Wednesday, September 20, 2006

Privatization is 94% Behind Schedule

Hamid Ahadi, Rooz Online:
Two months into the recent decree of the ‘supreme leader of the Islamic Republic regarding privatizing of government business entities through relinquishing company stocks, official statistics indicate that contrary to the government’s concurrence with this program, it does not seem to be genuinely interested in implementing it. During the past five months only 6% of the government’s budgetary goals regarding the transfer of company shares to the private sector have been met. In other words, 94% of the budget has not been met in this regard.

It should be noted that last year, before the decree of the ‘supreme leader’ about five times (in terms of value) as many shares were transferred to the private sector worth about 970 billion Rials (a US Dollar is worth about 800 Rials in the open market in Iran). READ MORE

This disregard by the government is expected to make profound changes on the economy of the country. Majlis representatives have complained about the government’s performance and say that there are no accurate figures on government held companies in the country. Because of this government companies that have provisions in their charters may embark on changing their status and compete with the private sector, thus changing the monopoly nature of the enterprises.

It is important to note that these developments took place during months when the government spent an unprecedented amount of its oil income in addition to drawing about $7.5 billion from the special Foreign Exchange Reserve fund without allocating any of this money to development, as is required by the regulations that set up the Reserve fund.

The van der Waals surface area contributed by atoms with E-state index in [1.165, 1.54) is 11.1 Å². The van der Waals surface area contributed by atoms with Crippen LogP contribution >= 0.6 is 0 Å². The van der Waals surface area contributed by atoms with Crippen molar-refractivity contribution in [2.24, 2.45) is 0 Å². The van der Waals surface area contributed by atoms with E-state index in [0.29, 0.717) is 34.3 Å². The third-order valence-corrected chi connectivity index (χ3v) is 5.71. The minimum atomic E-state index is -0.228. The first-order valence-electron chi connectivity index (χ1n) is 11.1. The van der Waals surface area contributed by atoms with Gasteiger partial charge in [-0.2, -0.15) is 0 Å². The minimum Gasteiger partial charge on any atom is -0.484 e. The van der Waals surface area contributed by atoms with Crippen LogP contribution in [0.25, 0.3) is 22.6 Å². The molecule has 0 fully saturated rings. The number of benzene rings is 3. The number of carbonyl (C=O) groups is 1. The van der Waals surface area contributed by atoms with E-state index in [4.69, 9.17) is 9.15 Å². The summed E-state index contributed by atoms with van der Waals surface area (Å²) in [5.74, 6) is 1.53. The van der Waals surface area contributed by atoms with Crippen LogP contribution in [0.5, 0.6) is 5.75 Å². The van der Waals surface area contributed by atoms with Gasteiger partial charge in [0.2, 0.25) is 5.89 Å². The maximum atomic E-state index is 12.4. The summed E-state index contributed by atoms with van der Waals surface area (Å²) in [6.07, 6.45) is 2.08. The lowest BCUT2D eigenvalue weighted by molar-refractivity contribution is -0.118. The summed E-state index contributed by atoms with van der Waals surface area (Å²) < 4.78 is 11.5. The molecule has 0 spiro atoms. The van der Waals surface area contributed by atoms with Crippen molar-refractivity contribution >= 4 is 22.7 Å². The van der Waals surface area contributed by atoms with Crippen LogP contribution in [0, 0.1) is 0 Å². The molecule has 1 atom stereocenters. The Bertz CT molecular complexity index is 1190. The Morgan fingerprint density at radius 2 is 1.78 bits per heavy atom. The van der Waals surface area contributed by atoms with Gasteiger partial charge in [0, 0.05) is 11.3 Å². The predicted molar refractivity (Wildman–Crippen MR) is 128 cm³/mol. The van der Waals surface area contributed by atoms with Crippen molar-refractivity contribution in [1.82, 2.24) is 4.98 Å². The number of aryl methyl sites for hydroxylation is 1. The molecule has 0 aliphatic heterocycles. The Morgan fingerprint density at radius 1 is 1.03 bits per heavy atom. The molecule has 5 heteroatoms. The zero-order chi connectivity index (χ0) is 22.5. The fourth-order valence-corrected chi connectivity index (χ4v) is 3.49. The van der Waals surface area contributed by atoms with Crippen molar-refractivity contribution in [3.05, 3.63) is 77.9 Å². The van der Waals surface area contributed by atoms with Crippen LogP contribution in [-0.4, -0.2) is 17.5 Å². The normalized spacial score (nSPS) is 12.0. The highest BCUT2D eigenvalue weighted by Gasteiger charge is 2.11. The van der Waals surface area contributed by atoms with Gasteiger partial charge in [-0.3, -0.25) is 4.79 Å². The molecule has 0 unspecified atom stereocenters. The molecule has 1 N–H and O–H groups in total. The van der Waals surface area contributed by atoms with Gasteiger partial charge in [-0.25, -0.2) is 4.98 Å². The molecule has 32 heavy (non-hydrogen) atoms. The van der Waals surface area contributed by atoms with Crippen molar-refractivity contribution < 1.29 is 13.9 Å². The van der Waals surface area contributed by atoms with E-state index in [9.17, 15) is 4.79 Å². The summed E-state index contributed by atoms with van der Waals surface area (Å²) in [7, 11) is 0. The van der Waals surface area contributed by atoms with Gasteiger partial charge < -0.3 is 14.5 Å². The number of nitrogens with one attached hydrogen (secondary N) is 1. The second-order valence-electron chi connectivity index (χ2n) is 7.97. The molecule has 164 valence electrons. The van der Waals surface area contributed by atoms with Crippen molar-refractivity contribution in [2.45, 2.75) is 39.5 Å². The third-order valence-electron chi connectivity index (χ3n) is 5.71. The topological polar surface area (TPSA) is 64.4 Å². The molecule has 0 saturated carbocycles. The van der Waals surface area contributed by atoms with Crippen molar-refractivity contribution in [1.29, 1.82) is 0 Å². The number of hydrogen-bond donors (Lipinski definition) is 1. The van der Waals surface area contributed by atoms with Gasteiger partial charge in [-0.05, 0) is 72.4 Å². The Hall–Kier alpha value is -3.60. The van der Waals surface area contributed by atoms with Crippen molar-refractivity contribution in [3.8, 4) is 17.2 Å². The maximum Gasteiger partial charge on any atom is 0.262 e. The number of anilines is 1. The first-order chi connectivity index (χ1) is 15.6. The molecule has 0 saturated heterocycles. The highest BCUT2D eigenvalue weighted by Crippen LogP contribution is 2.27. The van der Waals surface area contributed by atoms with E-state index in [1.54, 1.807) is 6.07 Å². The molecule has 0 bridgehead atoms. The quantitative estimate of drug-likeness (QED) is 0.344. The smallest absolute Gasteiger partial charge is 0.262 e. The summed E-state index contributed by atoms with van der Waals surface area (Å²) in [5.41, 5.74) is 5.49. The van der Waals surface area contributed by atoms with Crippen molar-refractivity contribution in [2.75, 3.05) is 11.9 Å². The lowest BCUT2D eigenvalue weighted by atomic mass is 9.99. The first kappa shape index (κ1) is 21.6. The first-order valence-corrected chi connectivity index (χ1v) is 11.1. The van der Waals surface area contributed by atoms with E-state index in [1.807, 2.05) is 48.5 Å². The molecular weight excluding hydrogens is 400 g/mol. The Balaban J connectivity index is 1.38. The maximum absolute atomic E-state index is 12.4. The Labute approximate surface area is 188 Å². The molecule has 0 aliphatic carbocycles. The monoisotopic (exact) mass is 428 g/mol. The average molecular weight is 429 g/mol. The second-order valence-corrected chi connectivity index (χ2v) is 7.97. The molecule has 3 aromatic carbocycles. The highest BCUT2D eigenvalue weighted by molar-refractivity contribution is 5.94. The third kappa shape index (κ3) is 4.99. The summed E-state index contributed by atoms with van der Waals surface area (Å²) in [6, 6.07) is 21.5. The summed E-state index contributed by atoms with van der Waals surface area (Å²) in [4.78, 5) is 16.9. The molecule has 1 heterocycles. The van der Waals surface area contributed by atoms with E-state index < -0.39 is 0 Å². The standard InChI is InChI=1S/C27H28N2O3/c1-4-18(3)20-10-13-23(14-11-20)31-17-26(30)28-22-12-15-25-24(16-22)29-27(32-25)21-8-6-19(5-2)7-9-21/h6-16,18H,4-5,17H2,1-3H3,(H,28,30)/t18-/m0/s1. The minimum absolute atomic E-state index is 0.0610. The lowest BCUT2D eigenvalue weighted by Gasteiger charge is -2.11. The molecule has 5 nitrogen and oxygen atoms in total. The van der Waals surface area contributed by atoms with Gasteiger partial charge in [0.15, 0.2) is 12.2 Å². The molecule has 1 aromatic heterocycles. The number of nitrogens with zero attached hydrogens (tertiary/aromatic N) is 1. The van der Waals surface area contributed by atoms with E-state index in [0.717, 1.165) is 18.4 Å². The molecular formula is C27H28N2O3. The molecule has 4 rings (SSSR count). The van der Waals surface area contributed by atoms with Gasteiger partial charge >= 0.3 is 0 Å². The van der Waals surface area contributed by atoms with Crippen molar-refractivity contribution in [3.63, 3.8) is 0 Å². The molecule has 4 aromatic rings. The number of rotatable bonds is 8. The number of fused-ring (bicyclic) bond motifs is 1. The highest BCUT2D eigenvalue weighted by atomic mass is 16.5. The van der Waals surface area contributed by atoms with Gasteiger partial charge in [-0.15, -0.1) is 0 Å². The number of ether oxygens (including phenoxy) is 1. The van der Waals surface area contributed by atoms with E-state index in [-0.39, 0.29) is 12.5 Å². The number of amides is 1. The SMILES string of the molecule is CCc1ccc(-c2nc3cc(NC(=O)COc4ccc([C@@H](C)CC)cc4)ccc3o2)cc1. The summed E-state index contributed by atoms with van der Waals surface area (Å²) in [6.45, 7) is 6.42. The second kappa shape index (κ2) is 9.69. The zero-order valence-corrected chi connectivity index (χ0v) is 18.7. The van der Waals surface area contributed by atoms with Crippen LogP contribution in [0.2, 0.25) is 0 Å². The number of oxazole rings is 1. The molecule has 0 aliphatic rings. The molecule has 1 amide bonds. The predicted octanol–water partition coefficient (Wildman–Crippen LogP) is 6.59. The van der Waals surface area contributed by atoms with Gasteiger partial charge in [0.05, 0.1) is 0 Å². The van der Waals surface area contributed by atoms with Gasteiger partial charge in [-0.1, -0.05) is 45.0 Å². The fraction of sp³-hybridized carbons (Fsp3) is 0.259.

Observers have said that last week’s efforts in preparing draft regulations to protect foreign investment in Iran could possibly open a window for managers in the private sector to increase their domestic investment which they have not been doing because of insecure investment climate in the country when compared to other countries.

While cabinet members of President Mahmoud Ahmadinejad have criticized the private sector for not investing enough in the country, they have also not given the entrepreneurs the opportunity to inform him directly of their problems and needs. For example, at the meetings organized by Tehran’s Chamber of Commerce and Industries in which private sector entrepreneurs and government officials met to discuss their problems, the sessions usually turned into contests and accusations. A similar meeting last month where the Minister of the Interior was present turned into hot exchanges between the participants and ended in threats by the minister. In one particular meeting, deputies from two different ministries made accusations and counteraccusations and one side said that the private sector had to come out of belonging to the ‘opposition”.

These events take place at a time when the balance in the Foreign Exchange Reserve fund stands at $2 million in the red, after the deduction of its commitments. Last year the government withdrew about $3.2 billion from this fund.